Currently in healthcare, there are some big efforts to connect device data to the EMR. While we think device data is extremely interesting, connecting it directly to the EMR is missing a key component: what’s actually happening with the patient. Having real-time device data without real-time patient experience as well, is only solving one piece of the puzzle. Patients don’t think about the devices to manage their health – whether glucometer, blood pressure monitor, or foot scanner – separately from their entire care plan. In fact, looking at both together, and understanding the interplay between their actions, and the readings from these devices, is key for patient self-management.

And that’s how we found ourselves, a mostly SaaS company, entering a challenge with a device. It’s not the first time we’ve thought about how to better integrate devices with our care plans, but is the first time we’ve gone as far as prototyping one ourselves, which got us wondering which way the market will go. It doesn’t make sense for every device to have their own corresponding app. That app is not integrated with the physician’s instructions or the rest of the patient’s care plan. It may not be feasible for every interactive treatment plan to integrate with every device, so are vertically integrated solutions the future? If you look at the bets that Google and Apple are making in this space, you might say yes. It will be fascinating to see where this Alexa challenge takes Amazon, and us too.

We’ve got a lot of work cut out for us before the final pitch on September 25th in New York. If you’re interested in our progress, subscribe to our Wellpepper newsletter, and we’ll have a few updates. If you’re interested in this overall hardware and software solution for Type 2 diabetes care, either for deploying in your organization or bringing a new device to market, please get in touch.

Read more about the process, the pitch, and how we developed the solution:

Ready When You Are: Voice Interfaces for Patient Engagement

Alexa Voice Challenge for Type 2 Diabetes: Evolving a Solution

 

Posted in: Behavior Change, chronic disease, Healthcare Disruption, Healthcare Technology, Healthcare transformation, M-health, Managing Chronic Disease, patient-generated data

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In Defense of Patient-Generated Data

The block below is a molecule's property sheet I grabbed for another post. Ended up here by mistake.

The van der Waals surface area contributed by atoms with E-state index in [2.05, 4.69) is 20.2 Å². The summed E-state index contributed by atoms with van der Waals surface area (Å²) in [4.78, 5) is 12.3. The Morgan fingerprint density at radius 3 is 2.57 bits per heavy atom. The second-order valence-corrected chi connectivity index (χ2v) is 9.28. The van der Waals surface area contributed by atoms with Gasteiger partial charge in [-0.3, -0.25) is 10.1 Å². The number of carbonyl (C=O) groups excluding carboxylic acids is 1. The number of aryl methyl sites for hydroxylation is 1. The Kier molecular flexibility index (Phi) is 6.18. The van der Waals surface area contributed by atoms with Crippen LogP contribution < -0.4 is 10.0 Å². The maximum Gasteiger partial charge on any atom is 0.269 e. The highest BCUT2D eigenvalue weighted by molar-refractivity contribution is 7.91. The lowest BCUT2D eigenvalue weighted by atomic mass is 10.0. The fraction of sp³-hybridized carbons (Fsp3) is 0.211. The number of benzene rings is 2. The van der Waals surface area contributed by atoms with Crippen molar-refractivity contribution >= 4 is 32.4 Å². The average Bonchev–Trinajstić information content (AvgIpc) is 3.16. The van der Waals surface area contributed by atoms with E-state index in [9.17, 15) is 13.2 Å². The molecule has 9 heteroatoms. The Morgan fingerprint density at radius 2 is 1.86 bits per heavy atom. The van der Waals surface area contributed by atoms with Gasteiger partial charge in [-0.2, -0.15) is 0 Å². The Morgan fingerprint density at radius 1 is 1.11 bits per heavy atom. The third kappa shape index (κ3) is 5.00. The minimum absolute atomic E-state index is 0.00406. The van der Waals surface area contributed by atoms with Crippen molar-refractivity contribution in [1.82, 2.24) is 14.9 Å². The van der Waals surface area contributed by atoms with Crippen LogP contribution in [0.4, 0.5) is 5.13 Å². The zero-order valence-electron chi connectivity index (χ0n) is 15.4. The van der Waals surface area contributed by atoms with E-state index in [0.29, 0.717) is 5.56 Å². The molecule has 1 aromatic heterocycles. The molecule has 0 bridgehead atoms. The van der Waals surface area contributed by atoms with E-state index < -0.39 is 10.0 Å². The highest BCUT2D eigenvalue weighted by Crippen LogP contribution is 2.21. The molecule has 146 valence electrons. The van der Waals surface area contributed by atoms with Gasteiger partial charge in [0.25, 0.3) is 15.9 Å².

There’s a lot of activity going on with large technology companies and others trying to get access to EMR data to mine it for insights. They’re using machine learning and artificial intelligence to crawl notes and diagnosis to try to find patterns that may predict disease. At the same time, equal amounts of energy are being spent figuring out how to get data from the myriad of medical and consumer devices into the EMR, considered the system of record.

There are a few flaws in this plan:

  • A significant amount of data in the EMR is copied and pasted. While it may be true that physicians and especially specialists see the same problems repeatedly, it’s also true that lack of specificity and even mistakes are introduced by this practice.
  • As well, the same ICD-10 codes are reused. Doctors admit to reusing codes that they know will be reimbursed. While they are not mis-diagnosing patients, this is another area where there is a lack of specificity. Search for “frequently used ICD-10 codes”, you’ll find a myriad of cheat sheets listing the most common codes for primary care and specialties.
  • Historically clinical research, on which recommendations and standard ranges are created, has been lacking in ethnic and sometimes gender diversity, which means that a patient whose tests are within standard range may have a different experience because that patient is different than the archetype on which the standard is based.
  • Data without context is meaningless, which is physicians initially balked about having device data in the EMR. Understanding how much a healthy person is active is interesting but you don’t need FitBit data for that, there are other indicators like BMI and resting heart rate. Understanding how much someone recovering from knee surgery is interesting, but only if you understand other things about that person’s situation and care.

There’s a pretty simple and often overlooked solution to this problem: get data and information directly from the patient. This data, of a patient’s own experience, will often answer the questions of why a patient is or isn’t getting better. It’s one thing to look at data points and see whether a patient is in or out of accepted ranges. It’s another to consider how the patient feels and what he or she is doing that may improve or exacerbate a condition. In ignoring the patient experience, decisions are being made with only some of the data. In Kleiner-Perkin’s State of the Internet Report, Mary Meeker estimates that the EMR collects a mere 26 data points per year on each patient. That’s not enough to make decisions about a single patient, let alone expect that AI will auto-magically find insights.